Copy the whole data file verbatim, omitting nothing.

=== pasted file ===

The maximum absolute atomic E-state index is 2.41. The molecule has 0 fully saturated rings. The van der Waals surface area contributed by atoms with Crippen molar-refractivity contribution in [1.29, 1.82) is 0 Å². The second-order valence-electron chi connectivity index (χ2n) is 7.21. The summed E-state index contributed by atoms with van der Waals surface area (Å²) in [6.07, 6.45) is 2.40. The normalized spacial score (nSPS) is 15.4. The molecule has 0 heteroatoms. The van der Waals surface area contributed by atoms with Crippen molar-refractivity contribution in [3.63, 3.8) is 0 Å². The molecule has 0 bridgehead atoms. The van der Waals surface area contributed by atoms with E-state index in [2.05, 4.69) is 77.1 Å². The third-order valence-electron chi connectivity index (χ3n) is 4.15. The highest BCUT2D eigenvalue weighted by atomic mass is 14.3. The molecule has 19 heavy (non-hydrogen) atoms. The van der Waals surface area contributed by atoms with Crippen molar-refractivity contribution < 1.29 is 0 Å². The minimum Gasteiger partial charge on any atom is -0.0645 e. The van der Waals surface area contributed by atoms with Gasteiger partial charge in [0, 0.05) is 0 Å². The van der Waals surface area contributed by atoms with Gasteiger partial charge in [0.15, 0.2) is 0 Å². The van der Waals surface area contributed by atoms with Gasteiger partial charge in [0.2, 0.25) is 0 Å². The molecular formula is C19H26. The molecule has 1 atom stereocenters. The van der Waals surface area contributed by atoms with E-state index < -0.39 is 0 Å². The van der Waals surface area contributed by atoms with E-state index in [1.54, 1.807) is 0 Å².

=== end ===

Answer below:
The maximum absolute atomic E-state index is 2.41. The molecule has 0 fully saturated rings. The van der Waals surface area contributed by atoms with Crippen molar-refractivity contribution in [1.29, 1.82) is 0 Å². The second-order valence-electron chi connectivity index (χ2n) is 7.21. The summed E-state index contributed by atoms with van der Waals surface area (Å²) in [6.07, 6.45) is 2.40. The normalized spacial score (nSPS) is 15.4. The molecule has 0 heteroatoms. The van der Waals surface area contributed by atoms with Crippen molar-refractivity contribution in [3.63, 3.8) is 0 Å². The molecule has 0 bridgehead atoms. The van der Waals surface area contributed by atoms with E-state index in [2.05, 4.69) is 77.1 Å². The third-order valence-electron chi connectivity index (χ3n) is 4.15. The highest BCUT2D eigenvalue weighted by atomic mass is 14.3. The molecule has 19 heavy (non-hydrogen) atoms. The van der Waals surface area contributed by atoms with Crippen molar-refractivity contribution < 1.29 is 0 Å². The minimum Gasteiger partial charge on any atom is -0.0645 e. The van der Waals surface area contributed by atoms with Gasteiger partial charge in [0, 0.05) is 0 Å². The van der Waals surface area contributed by atoms with Gasteiger partial charge in [0.15, 0.2) is 0 Å². The van der Waals surface area contributed by atoms with Gasteiger partial charge in [0.2, 0.25) is 0 Å². The molecular formula is C19H26. The molecule has 1 atom stereocenters. The van der Waals surface area contributed by atoms with E-state index < -0.39 is 0 Å². The van der Waals surface area contributed by atoms with E-state index in [1.54, 1.807) is 0 Å².